Why is our future (made in Australia) so disconnected?

David Havyatt

The Prime Minister’s speech, A Future Made in Australia, has made a splash. Jennifer Hewett in the Australian Financial Review starts her column by commenting on the catchiness of the slogan, but the headline suggests she questions the economics.

Hewett hopefully is aware that the slogan isn’t new – it was the title of an ALP policy document for the 2022 election. However, the litany of things under the heading seems to have morphed somewhat.

Judith Sloan in The Australian is more direct, claiming that it is a case of going back to the future and that it tries to restore “deeply discredited industry policy.” The centrepiece of the PM’s reasoning is that:

“We have to think differently about what government can – and must – do to work alongside the private sector to grow the economy.

“To boost productivity, improve competition and secure our future prosperity.

“Combining market tools, with government action – to create wealth and create opportunity.

To say that this is sloppy speechwriting is an understatement. Short sentences are good in speeches, but the third attempt here isn’t a sentence (one of twenty-five phrases that start with a capital letter and end with a full stop that aren’t complete sentences). By all means, list things, but write them as a list. I also don’t know how the PM read that last phrase with its pointless comma after “tools”.

However, the real question is whether it is sloppy economics or, more correctly, whether it is a policy based on poor economics.

In the 1980s, Harvard’s Michael E. Porter became famous with two books, Competitive Strategy and Competitive Advantage. In these books, he introduced his five forces model for analysing competitive dynamics in an industry.

It was used to great effect by Telstra to segment its corporate customers with the advent of competition, where Telstra managed businesses that were in communications differently from those that were large and could be the basis for competition.

In 1990, Porter took his theory a step further, writing a Harvard Business Review article and then a book titled The Competitive Advantage of Nations. The article starts:

“National prosperity is created, not inherited. It does not grow out of a country’s natural endowments, its labour pool, its interest rates, or its currency’s value, as classical economics insists.

Porter created a new model called the Diamond of National Advantage that had four determinants that interacted with each other:

  • Firm strategy, structure and rivalry
  • Factor conditions
  • Demand conditions
  • Related and supporting industries

The Hawke government embraced this model. It is often forgotten that the expectation of telecommunications reform was the creation of an Australian ICT industry.

The policy was grounded in the first of Porter’s determinants – the principle idea that firms cannot compete globally unless they cut their teeth on strong rivalry in their home market.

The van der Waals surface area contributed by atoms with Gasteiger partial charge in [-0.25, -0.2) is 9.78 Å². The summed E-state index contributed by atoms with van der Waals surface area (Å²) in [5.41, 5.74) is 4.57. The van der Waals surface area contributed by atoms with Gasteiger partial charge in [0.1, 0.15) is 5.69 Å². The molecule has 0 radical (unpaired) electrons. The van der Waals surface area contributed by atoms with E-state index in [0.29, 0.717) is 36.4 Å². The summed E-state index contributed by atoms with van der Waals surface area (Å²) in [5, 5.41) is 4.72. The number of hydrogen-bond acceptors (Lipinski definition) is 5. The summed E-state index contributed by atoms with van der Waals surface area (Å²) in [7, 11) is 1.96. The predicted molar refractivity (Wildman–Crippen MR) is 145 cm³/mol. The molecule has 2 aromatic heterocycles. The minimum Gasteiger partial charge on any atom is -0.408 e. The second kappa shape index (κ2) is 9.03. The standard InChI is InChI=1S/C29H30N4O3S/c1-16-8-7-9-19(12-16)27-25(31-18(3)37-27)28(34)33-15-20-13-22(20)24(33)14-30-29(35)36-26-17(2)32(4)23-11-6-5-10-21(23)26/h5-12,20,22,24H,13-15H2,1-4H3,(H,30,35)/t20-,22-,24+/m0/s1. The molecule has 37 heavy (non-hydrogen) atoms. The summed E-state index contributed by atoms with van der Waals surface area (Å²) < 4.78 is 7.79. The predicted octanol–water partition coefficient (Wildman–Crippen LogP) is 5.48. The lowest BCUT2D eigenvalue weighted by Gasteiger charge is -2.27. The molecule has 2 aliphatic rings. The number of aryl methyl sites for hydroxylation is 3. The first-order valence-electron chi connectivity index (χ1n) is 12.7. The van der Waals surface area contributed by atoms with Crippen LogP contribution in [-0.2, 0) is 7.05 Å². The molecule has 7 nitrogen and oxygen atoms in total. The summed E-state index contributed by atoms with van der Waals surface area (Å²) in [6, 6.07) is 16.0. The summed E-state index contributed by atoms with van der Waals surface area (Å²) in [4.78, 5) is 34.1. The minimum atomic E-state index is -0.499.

That policy was partly compromised by the merger of OTC and Telecom Australia to create a strong “national champion”.

The expected influx of successful international telcos never happened, and Telstra became so inward-looking that it failed to develop any significant business outside Australia.

However, one failed attempt to use the model does not invalidate it. When the Prime Minister says, “If we don’t act to shape the future, the future will shape us”, he is speaking a self-evident truth. However, the question remains: How can the government act to shape the future?

The answer to that has to be strategic management, a mindset that involves an ongoing commitment to best position the country to take advantage of opportunities as they are presented.

One such opportunity is to work with our partners in the Quad on supply chains for critical minerals (more correctly, metals). Our dependence on a small number of markets for a small basket of goods is a key weakness of the economy. The first test is responding to the Chinese action on nickel in Indonesia.

The scope of the Albanese government’s ambition seems limited to bundling a set of initiatives into one Act of parliament.

Much as the shadow treasurer Angus Taylor might like to puff his chest out and claim that the only way to build productivity is to get government out of the way, Coalition policy has been just as much a bundle of disconnected initiatives. The Coalition signed off on including critical minerals in the Quad and wanted to spend billions in Northern Australia.

Unfortunately, there is no mechanism to refresh initiatives under Labor’s plan. The first-ever Statement of Expectations from the government for the Productivity Commission (PC) contains some of the right words.

Still, it may not be enough to move the focus beyond the “classical economics” that Porter criticised.

Creating the PC itself was always a mistake (which is no surprise since it was a Howard and Costello decision).

It created a monopoly on productivity thinking within the government and closed down a source of cross-sectoral thinking (the Economic Planning Advisory Commission.) Equally, a mistake was abolishing the Commission for the Future.

Innovation has underpinned Australia’s success in agriculture and mining. Much of that innovation originates in the CSIRO, Australia’s most successful industry policy that will celebrate its centenary in just two years.

In short, the strategy for A Future Made in Australia seems to have been cobbled together with the same skill and attentiveness applied to the grammar in the PM’s speech.

Labor can and must do better than this.

Do you know more? Contact James Riley via Email.

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